What Are Teacher Leadership Standards?

It was a marathon of a day with little time between to take in all that I was learning between sessions. One session that resonated with me was the call for identifying teacher leaders and giving them various responsibilities – not as add-ons, but by providing them the structures to take on these responsibilities. According to Kathryn Boles, we lose too many of our best teachers and attrition rates are too high. Many teachers do not want to become a principal/head of school, but they aren’t given the opportunities to be the change agents they want to be while still in the classroom. There are seven domains/standards for teacher leaders that have been identified.

Domain I: Fostering a Collaborative Culture to Support Educator Development and Student Learning

Domain II: Accessing and Using Research to Improve Practice and Student Learning

Domain III: Promoting Professional Learning for Continuous Improvement

Domain IV: Facilitating Improvements in Instruction and Student Learning

Domain V: Promoting the Use of Assessments and Data for School and District Improvement

Domain VI: Improving Outreach and Collaboration with Families and Community

Domain VII: Advocating for Student Learning and the Profession

You can get a lot more information about all these standards at this site (still under construction, but already very good). Every administrator should know about this site. Not only have standards for teacher leaders been developed, but the supporting strategies to support these have also been identified.

  • Increase the capcity to create staffing models that include differentiated career options for teachers. It’s shouldn’t solely be just teacher ==> assistant principal ==> principal ==> superintendent.
  • Develop new structures for licensing and/or credentialing teacher leaders.
  • Engage stakeholders in developing criteria-based models for the selection of teachers to serve in formalized leadership roles.
  • Develop systems for reward and recognition of the contributions of teachers in formal and informal leadership roles.
  • Establish compensation systems that recognize teacher leadership roles, knowledge, and skills.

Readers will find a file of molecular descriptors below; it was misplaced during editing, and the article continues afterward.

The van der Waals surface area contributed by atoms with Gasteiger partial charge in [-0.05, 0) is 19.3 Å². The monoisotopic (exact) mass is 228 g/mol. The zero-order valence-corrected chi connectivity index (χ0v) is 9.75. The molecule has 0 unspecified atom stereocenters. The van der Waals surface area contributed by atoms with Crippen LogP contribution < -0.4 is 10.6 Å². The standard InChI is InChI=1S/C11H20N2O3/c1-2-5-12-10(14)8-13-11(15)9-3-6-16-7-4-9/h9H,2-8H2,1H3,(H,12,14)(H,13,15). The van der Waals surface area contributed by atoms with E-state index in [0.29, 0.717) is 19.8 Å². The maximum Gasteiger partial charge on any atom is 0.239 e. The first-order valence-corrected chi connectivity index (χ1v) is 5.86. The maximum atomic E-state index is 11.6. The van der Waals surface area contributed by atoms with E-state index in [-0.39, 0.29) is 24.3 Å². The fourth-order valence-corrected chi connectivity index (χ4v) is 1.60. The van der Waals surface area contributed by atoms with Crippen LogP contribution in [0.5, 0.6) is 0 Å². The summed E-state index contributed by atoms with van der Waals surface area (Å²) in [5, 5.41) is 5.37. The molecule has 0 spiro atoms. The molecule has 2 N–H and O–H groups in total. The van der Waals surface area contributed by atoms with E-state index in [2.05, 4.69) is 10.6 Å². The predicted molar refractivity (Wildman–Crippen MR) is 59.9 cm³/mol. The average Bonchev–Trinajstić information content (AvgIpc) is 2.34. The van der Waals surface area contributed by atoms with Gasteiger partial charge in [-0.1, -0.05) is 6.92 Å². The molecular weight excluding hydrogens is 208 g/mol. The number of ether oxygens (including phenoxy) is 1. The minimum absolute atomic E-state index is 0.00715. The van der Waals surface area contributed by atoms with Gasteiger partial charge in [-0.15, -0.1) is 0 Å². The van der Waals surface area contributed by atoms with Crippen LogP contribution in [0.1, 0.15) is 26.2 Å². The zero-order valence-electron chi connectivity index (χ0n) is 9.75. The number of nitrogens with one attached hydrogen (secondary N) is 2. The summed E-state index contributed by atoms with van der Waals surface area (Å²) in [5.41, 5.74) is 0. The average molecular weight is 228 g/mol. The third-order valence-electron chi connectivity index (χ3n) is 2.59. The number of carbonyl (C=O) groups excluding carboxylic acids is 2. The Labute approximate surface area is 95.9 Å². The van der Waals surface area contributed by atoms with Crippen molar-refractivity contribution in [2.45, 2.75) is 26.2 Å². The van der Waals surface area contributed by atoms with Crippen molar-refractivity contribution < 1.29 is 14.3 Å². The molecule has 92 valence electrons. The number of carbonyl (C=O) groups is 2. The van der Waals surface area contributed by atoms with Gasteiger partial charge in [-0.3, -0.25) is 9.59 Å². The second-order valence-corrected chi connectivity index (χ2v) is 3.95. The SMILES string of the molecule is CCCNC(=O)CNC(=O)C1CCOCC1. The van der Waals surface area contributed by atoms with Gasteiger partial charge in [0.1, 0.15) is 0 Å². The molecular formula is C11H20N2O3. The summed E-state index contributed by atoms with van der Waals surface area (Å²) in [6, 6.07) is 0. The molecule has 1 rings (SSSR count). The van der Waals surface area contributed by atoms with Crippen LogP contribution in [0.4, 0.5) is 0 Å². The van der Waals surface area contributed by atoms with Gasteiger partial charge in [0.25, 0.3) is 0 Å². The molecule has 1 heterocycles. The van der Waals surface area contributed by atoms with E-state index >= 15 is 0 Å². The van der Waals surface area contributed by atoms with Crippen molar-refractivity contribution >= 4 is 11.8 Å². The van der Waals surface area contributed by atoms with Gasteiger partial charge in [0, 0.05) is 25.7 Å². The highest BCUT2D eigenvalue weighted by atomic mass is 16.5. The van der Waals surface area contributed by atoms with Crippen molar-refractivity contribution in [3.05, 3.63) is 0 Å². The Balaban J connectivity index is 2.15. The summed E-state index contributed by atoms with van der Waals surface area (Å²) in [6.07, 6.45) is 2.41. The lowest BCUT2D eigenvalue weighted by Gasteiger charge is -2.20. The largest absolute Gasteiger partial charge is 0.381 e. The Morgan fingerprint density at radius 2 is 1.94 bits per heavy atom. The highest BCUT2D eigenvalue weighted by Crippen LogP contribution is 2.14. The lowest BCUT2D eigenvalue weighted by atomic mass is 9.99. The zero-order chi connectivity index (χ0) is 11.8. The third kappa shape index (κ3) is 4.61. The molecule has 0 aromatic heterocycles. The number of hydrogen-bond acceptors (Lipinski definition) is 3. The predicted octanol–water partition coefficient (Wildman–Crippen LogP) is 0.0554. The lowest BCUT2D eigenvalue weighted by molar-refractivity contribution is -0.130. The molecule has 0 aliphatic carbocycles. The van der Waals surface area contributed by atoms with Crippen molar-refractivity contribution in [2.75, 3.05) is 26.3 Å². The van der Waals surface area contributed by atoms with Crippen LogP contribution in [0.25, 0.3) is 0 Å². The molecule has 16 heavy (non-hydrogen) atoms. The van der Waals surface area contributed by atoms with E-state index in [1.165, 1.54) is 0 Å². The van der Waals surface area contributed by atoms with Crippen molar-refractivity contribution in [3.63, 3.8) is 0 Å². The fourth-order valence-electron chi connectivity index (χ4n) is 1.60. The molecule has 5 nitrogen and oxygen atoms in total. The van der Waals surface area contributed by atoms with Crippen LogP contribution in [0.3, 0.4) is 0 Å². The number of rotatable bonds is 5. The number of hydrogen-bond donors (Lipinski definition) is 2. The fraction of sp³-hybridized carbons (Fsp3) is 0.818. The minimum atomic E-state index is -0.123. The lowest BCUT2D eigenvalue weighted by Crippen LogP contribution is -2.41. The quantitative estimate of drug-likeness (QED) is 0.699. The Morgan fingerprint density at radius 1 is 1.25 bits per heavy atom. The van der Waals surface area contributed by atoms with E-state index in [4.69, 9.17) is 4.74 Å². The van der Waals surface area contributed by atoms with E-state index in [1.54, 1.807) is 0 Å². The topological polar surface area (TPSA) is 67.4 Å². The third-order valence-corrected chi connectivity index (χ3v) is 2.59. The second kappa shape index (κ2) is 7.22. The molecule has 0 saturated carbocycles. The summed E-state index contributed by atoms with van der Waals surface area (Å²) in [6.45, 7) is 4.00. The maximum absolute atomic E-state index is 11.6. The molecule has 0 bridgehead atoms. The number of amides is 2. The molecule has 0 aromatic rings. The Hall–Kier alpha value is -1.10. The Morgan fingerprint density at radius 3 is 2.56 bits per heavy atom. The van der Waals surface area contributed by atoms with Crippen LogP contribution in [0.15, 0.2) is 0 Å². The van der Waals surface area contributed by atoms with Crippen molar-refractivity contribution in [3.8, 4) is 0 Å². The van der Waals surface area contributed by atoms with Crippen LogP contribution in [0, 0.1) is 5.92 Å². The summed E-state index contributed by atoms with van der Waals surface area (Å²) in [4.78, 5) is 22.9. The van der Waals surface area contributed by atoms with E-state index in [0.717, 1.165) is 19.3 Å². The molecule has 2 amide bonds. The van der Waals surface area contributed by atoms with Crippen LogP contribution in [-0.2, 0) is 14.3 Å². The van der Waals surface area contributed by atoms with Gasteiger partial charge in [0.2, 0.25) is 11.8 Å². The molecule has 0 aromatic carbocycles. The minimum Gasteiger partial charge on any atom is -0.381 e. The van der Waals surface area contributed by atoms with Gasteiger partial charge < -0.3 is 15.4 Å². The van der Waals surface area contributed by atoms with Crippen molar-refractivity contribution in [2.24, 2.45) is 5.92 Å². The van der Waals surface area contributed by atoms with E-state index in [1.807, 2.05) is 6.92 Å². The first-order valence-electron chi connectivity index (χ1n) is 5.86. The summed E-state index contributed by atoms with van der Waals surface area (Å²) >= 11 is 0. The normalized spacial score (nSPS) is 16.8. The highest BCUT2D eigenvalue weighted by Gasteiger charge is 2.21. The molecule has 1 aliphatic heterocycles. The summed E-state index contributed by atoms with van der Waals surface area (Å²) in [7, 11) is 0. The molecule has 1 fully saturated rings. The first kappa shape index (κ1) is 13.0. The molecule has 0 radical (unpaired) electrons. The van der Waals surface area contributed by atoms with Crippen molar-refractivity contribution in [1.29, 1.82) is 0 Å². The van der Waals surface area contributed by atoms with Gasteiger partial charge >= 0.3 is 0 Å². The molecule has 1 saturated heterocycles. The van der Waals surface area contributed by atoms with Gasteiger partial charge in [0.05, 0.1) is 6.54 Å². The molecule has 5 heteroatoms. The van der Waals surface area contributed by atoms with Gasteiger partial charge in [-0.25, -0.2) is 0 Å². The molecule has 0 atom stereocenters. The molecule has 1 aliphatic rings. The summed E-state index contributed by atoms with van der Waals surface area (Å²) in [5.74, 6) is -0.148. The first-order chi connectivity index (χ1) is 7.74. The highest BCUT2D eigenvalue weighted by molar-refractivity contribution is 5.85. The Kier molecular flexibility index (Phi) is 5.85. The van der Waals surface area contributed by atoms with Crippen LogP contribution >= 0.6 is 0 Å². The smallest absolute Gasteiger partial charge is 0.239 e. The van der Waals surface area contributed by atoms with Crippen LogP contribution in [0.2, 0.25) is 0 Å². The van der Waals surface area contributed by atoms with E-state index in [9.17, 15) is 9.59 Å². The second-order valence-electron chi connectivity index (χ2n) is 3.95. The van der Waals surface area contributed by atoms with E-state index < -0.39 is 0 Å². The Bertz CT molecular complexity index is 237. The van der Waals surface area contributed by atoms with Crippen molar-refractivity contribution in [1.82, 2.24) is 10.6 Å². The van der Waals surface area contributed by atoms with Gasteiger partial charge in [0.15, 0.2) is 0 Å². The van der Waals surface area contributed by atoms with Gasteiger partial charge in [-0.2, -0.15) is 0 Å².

• Establish a performance management and evaluation system that is consistent with the identified and varied roles of teacher leaders.

I’ve a lot more to add on this one topic alone, but as I mentioned, the schedule is packed solid – Fantastic, but full. In fact, I’m getting ready for another 12-hour day of learning which starts in 15 minutes. Hopefully, I’ll be able to break some of the things I’m learning down into little chunks and how they apply to the classroom. In the meantime, check out that link above.


2 thoughts on “What Are Teacher Leadership Standards?

  1. Seen this stuff a lot over 3 decades. Well worded. Looks pro. Words to give authorities proof of efforts and job for conductors of workshops. Good reading for state legislators. Junk. Why? Jeff is in 11th grade and can’t read, Marta did not come because her uncle beat her again, Pierre is home hiding because of parent’s immigration status, four kids brought a book to class(an increase over usual two), and right now we are having a weapons check. Again.

    • Carl, you make very good points. How, for example, can one advocate for those qualities in teachers when faced with the examples you give? If Jeff can’t read, shouldn’t he be taking reading classes rather than the myriad of high school offerings that don’t serve him or his teachers well? If basic needs of safety aren’t there for the kids in their home lives, school may be the closest thing they get to it, and if teachers have to invest all their energy and time to providing those needs first (which is my mind a very genuine kind of leadership), how could they possibly engage with the other strands I listed above. Thanks also for your last comment. I also don’t understand why so many teachers are anti-academic. I’ve worked in schools like that. I just feel very fortunate that my in my current school, learning among the faculty is an established culture.

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